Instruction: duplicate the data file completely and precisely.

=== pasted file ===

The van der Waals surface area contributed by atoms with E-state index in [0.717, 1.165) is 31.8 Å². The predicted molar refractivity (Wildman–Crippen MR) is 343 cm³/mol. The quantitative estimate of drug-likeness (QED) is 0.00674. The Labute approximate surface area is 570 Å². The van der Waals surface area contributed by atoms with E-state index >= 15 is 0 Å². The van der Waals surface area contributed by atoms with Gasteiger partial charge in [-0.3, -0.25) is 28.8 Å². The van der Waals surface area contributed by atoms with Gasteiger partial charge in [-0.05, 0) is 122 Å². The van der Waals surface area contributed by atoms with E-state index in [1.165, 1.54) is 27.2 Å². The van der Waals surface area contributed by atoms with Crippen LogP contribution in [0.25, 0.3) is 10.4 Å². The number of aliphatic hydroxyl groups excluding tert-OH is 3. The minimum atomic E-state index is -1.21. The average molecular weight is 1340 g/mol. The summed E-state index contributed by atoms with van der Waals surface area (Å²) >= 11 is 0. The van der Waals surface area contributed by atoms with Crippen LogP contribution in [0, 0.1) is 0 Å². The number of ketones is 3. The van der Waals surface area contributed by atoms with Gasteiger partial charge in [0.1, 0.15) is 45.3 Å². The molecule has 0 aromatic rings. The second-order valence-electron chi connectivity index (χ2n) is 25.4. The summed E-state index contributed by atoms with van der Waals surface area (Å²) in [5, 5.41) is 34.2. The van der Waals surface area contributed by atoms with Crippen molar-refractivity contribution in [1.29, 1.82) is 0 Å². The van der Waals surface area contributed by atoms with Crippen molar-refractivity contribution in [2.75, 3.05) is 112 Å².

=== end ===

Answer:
The van der Waals surface area contributed by atoms with E-state index in [0.717, 1.165) is 31.8 Å². The predicted molar refractivity (Wildman–Crippen MR) is 343 cm³/mol. The quantitative estimate of drug-likeness (QED) is 0.00674. The Labute approximate surface area is 570 Å². The van der Waals surface area contributed by atoms with E-state index >= 15 is 0 Å². The van der Waals surface area contributed by atoms with Gasteiger partial charge in [-0.3, -0.25) is 28.8 Å². The van der Waals surface area contributed by atoms with Gasteiger partial charge in [-0.05, 0) is 122 Å². The van der Waals surface area contributed by atoms with E-state index in [1.165, 1.54) is 27.2 Å². The van der Waals surface area contributed by atoms with Crippen LogP contribution in [0.25, 0.3) is 10.4 Å². The number of aliphatic hydroxyl groups excluding tert-OH is 3. The minimum atomic E-state index is -1.21. The average molecular weight is 1340 g/mol. The summed E-state index contributed by atoms with van der Waals surface area (Å²) >= 11 is 0. The van der Waals surface area contributed by atoms with Crippen LogP contribution in [0, 0.1) is 0 Å². The number of ketones is 3. The van der Waals surface area contributed by atoms with Gasteiger partial charge in [0.1, 0.15) is 45.3 Å². The molecule has 0 aromatic rings. The second-order valence-electron chi connectivity index (χ2n) is 25.4. The summed E-state index contributed by atoms with van der Waals surface area (Å²) in [5, 5.41) is 34.2. The van der Waals surface area contributed by atoms with Crippen molar-refractivity contribution in [1.29, 1.82) is 0 Å². The van der Waals surface area contributed by atoms with Crippen molar-refractivity contribution in [2.75, 3.05) is 112 Å².